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Cool Bihari: April 2006

Tuesday, April 25, 2006

Support these Kids

In a small dingy room in Gaya along the mud-splattered pathways of Ishwarpur, the nimble fingers of an enthusiastic five-year-old play adroitly on a Tabla, a traditional percussion instrument.
This report suggests that many budding young musicians are slogging it out despite poverty and lack of facilities. All eager to treasure the legacy passed on to them as a practice being followed through generations.
These children come from poor families where the parents are often daily-wage labourers instead of any rich family where kids enjoy learning music classes during summer vacations paying hefty fees. They come to attend their music classes religiously following family tradition of learning music.
Even if many of the parents have left the village for better prospects in cities or far off places, some have opted to send their kids to learn music from volunteers. "We are earnestly teaching these children music because music is a means to win the biggest of hearts be it a criminal or God. We treat this as a prayer.
And the children are contributing," said Dev Anand, a music teacher. "Kids are learning with devotion, but there is hardly any future for them. Good results are unlikely if one is always worried about his or her food. Students are living a life without any facility at their disposal and security about future, but still they are maintaining a tradition. But for how long can this continue?
Music is a strict discipline. It needs both dedication and time at leisure. It is learnt in a carefree not in a constant tension about livelihood," says Pandit Rameshwar Pathak, a senior musician. The village has contributed a few musicians to the national stage but Pandit says that glory is long gone. With virtually no governmental support, it would be foolhardy to expect an encore.

We need people who can come forward to help them ....

Saturday, April 22, 2006

Bihar Needs Investment

Prakash Jha is going full steam to support Nitish in building a Brand New Bihar.He has offered to construct a four-lane highway in Bihar - a project no private company wants to execute due to the prevailing poor law and order condition.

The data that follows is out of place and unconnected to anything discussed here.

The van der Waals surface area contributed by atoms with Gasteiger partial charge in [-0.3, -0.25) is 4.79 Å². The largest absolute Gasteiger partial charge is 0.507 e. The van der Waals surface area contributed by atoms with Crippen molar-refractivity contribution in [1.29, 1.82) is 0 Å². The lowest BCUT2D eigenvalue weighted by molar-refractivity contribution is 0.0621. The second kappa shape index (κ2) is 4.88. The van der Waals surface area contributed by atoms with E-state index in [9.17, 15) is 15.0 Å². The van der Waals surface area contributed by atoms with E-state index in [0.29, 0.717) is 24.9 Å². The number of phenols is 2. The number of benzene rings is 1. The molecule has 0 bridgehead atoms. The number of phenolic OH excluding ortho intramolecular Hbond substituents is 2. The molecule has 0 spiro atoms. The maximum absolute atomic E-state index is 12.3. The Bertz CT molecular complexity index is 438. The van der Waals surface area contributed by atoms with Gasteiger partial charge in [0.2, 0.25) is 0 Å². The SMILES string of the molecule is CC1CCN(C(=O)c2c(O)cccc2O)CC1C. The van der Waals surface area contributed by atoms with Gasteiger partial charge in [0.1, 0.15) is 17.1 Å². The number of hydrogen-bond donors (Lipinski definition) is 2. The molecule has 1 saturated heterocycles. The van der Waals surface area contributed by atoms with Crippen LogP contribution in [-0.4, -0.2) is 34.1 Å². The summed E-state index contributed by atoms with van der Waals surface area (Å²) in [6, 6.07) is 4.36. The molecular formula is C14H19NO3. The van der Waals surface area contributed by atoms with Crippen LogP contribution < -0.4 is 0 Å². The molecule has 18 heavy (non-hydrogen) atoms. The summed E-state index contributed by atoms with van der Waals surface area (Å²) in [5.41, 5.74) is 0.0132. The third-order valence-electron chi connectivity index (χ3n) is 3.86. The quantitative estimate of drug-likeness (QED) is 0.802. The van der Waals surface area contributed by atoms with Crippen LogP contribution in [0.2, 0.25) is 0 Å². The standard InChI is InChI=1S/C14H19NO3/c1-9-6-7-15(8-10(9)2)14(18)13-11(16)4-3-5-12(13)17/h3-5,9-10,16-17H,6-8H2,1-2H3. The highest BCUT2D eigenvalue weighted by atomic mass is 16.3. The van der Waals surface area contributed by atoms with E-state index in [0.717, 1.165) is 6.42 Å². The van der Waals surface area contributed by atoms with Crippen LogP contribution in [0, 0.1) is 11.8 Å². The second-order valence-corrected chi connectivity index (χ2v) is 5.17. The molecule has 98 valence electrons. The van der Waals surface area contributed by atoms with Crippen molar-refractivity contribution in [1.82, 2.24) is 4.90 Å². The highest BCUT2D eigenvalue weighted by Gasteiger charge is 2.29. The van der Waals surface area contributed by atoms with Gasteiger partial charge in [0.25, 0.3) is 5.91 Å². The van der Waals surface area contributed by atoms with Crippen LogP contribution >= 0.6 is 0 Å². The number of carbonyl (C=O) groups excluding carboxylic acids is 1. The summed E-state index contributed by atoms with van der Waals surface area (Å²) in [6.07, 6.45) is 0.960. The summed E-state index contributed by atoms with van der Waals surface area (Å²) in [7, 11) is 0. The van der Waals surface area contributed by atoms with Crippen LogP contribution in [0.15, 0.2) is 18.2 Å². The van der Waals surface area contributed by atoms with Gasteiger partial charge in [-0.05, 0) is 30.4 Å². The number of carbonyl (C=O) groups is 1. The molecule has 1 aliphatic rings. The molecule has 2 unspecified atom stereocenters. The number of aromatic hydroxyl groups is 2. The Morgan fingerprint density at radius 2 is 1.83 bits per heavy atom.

‘This is the first time we have received a formal offer to construct roads since Nitish Kumar became chief minister nearly five months ago,’ an official told IANS.

The government is likely to float tenders for a highway between Vaishali and Muzaffarpur districts in north Bihar in May, said an official of the state road construction department.

When a tender was floated for the Rs.4 billion project in 2004, no private bidder applied for it.Government officials admitted that private construction companies were not willing to take up the project due to a perception that Bihar was India’s most lawless state.

Jha’s offer came after Nitish Kumar invited private companies to construct roads on a ‘build, operate and transfer’ (BOT) basis.

Jha has submitted his bid to the government on behalf of a Mumbai-based private company to convert the 47 km Hajipur-Muzaffarpur highway into a four-lane super expressway.

Jha had earlier announced his plan to build several multiplexes in Patna, after the government announced a three-year tax rebate to private investors who set up multiplexes in the state. The government has already allotted land for multiplexes.

In another news the State govt has chalked out a plan to develop Greater Patna on the pattern of National Capital Region (NCR) by including Hajipur, Danapur, Fatuha, and some other neighboring towns for a total of 74,000 acres of land within its range.

The plan under the ambitious Jawaharlal Nehru Urban Development Scheme will involve construction of many new residential subdivisions, shopping centers, hospitals, parks, schools, and playgrounds, among other things, Urban Development Minister Ashwini Kumar Chaubey said adding the Patna Regional Development Authority (PRDA) had already begun the ground work on a detailed master plan.
There are also provisions for converting the areas near Patna Junction including the existing New Market and the old Bankipore Jail into posh shopping malls and multiplexes, Chaubey said.